Janice Okoh was born, raised and lives in South East London. She has a background in law and worked in the city for 7 years. She has been writing in one form or another since she was 14 years old when she used to dream of becoming a romantic fiction writer.  Her first play was written in 2008 as part of an MA in Creative Writing from the University of East Anglia and has yet to be produced. Three Birds is her second full-length theatre play. Janice has had work produced for radio and currently teaches English as a Foreign Language.

WHITE by Kenneth Emson

Derek and Molly have done alright, they have a business, a son in the army and their youngest, Danny, is just about to start work with his old man on an apprenticeship. But Derek’s been hiding letters by the hundred, Danny has a new girlfriend he won’t bring home and a Canadian businessman has put in an offer on the business that Derek isn’t telling the lads about. As the fractures in the family start to appear Derek is forced to decide whether the past is more important than the future.

Kenneth Emson was born in Essex in 1983. He has written many plays for fringe venues in London as well as having work premier at the High Tide, Hot Ink, Hotbed, Latitude and Pulse theatre Festivals. In 2008 he took part in the Old Vic 24 Hour Play event and has continued to work with them through their US/UK Exchange and Ignite programmes. He is currently one of the BBC Writersroom 10 (with the Old Vic as his partner theatre) and the 2011 BBC Writers Academy.

2011 longlist

A White Man in England
(pseudonym: Alexis Abdul)

All the Bens
Pseudonym: Ben Hall)

Artichoke Heart
(pseudonym: Artichoke Heart)

Be Infants in Evil
(pseudonym: Bring Mars)

(pseudonym: Maria Buscema)

Belfast Girls
(pseudonym: Edwin Roche)

(pseudonym: Chris Scott)

Blue Yonder
(pseudonym: Alexander McCarthy)

Boxer’s Blood
(pseudonym: Mike McAllister)

Bricking It
(pseudonym: Bruce Gacke)

(pseudonym: Colin May)

(pseudonym: MJM7691)

Chicken Shop
(pseudonym: Zola Gorgon)

Coming of Rage
(pseudonym: Stephen Armstrong)

(pseudonym: Charlie Lynch)

Damaged Goods
(pseudonym: Chrissie Garner)

(pseudonym: Yitzhak Goodman)

Every Hero Has a Flaw
(pseudonym: Anne Bonham-Brown)

(pseudonym: Janet Junior)

(pseudonym: Tiger Bywater)

(pseudonym: Bridget Jones)

Frank Sent Me
(pseudonym: John Tyneman)

Glory Dazed
(pseudonym: Maki Perceval)

Hammering Near Glass
(pseudonym: Ekaibe Topp)

Hannah and the Fox
(pseudonym: MoominB)

Helsinki Blonde
(pseudonym: MD)

His & Hers
(pseudonym: Charlie Marzetti)

(pseudonym: Johnny Fred)

Hundreds and Thousands
(pseudonym: Jamie Campbell)

(pseudonym: Green Gloves)

(pseudonym: Vince Moon)

Kicking Like a Ninja
(pseudonym: Esme Miles)

Learning How to Swim
(pseudonym: Robyn Howe)

(pseudonym: Al Stewart)

Little Fish
(pseudonym: Paul Jeffrey)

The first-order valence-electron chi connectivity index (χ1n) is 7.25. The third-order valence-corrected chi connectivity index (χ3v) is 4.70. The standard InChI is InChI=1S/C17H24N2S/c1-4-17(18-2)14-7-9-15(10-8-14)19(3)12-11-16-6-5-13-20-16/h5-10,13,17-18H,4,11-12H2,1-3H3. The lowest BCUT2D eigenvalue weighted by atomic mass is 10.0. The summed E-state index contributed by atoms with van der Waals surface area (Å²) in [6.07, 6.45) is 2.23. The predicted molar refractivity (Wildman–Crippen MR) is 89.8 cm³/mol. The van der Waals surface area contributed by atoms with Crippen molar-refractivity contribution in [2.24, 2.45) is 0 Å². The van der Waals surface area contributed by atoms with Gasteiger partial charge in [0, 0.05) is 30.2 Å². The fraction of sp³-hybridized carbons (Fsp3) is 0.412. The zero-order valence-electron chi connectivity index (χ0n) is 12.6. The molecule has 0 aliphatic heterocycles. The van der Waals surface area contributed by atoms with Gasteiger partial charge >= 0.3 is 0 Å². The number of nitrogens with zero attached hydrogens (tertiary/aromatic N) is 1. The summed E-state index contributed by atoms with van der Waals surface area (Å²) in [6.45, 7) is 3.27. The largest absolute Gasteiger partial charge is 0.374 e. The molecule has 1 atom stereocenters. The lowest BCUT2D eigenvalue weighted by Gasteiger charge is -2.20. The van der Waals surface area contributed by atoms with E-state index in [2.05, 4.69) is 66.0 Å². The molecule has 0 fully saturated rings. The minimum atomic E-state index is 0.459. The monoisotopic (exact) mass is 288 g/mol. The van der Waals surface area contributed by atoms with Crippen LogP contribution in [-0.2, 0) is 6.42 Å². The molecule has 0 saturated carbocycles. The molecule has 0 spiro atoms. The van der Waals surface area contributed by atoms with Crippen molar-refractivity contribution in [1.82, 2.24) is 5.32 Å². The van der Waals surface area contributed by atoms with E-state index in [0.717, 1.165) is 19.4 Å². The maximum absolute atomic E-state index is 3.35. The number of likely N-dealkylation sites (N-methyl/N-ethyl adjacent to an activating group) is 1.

Liver & Onions
(pseudonym: Booktownman)

Lover’s Rock
(pseudonym: Ataka Rodney)

MacGregor & Beth
(pseudonym: Howard Stentor)

(pseudonym: Charlie Rose)

(pseudonym: F Madison)

(pseudonym: Maria Ciarella)

(pseudonym: Spider Jerusalem)

Oh, Town of Little Bethlehem
(pseudonym: Rachel Simon)

Old Money
(pseudonym: Helen Slingsby)

Overture to Tannhauser
(pseudonym: Moses Miller)

Playing with Grownups
(pseudonym: Anonymous)

(pseudonym: John Eldridge)

(pseudonym: Vernon Blue)

Queen of the Silver Dollar
(pseudonym: Joe Robinson)

(pseudonym: David John)

(pseudonym: Glynn McGregor)

(pseudonym: Christine Whitehead)

(pseudonym: Pepper)

(pseudonym: Gladys Tomlinson)

(pseudonym: Gloria)

Sensitive Skin
(pseudonym: Robin McKenzie)

She Flies from Us
(pseudonym: Sarah Bowie)

$h!t Disco
(pseudonym: Milly Piccadilly)

(pseudonym: Maggie O’Reilly)

Take Me 2 Manhattan
(pseudonym: Ruby da Costa)

The Andes
(pseudonym: Joy Lauder)

The Awkward Squad
(pseudonym: Sue Alison)

The Bad Plum
(pseudonym: Paul Eunan)

The Complaint
(pseudonym: owais)

The Girl Next Door
(pseudonym: Doris May)

The Insect House
(pseudonym: Bright Meadow)

The Killing Jar
(pseudonym: Jon Raymond)

The Matter in Hand
(pseudonym: Bertie Wagglehead)

The Road to Nowhere
(pseudonym: Stanley Ramony)

The Roof
(pseudonym: Ida Rae)

The Seer
(pseudonym: J Smith)

The Sweeps of Cavanakeeran
(pseudonym: JH McGurk)

The Tallest Man in the Word
(pseudonym: Ailbhe Carroll)

The Tenth Box
(pseudonym: L. Gill)

These Fragile Walls
(pseudonym: Orla O’Connor)

This is not a Festival
(pseudonym: Melanie Wilson)

Three Words
(pseudonym: Nadine Wright)

True Zero
(pseudonym: Fred Splendid)

Truth and Reconciliation
(pseudonym: Baron Samedi)

(pseudonym: Nicholas George Cooper)

Walk the Dog
(pseudonym: Evra Stone)

We Are Made Of
(pseudonym: Martin Leigh)

(pseudonym: Lola Davies)

What Mrs Baker Saw
(pseudonym: Raoul P. Quill)

White Scented Jasmine
(pseudonym: Lauren Bacall)

Who Killed Lauren Swift?
(pseudonym: Rose Astley)

Will & George
(pseudonym: Ioan Me)

Years of Sunlight
(pseudonym: J.M. Nashe)

You’re Wondering Now
(pseudonym: Sam Wainwright)

(pseudonym: Will Whiteford)

2011 judges

The Judging panel was chaired by playwright Simon Stephens and included, Royal Exchange Artistic Director Sarah Frankcom, writer Jackie Kay, actors Sue Johnston and Maxine Peake and Chairman of Bruntwood Michael Oglesby.

2008 Winners

2008 judges

The  judging panel was chaired by actor and director Richard Wilson and included actress Brenda Blethyn OBE, actor Michael Sheen, film director Roger Michell, playwright Roy Williams, Royal Exchange Artistic Director Greg Hersov and Chairman of Bruntwood Michael Oglesby DL LLD DSc

2005 Winners

2005 judges

The 2005 judges were Chaired by Chris Smith MP and consisted of Brenda Blythyn OBE, the much loved actress, Director of the National Theatre Nicholas Hynter, actor, playwright and singer Kwame Kwei Armah, The Founding Artistic Director of the Royal Exchange Theatre Company Braham Murray and Micheal Oglesby DL LLD DSc  – Chairman of Bruntwood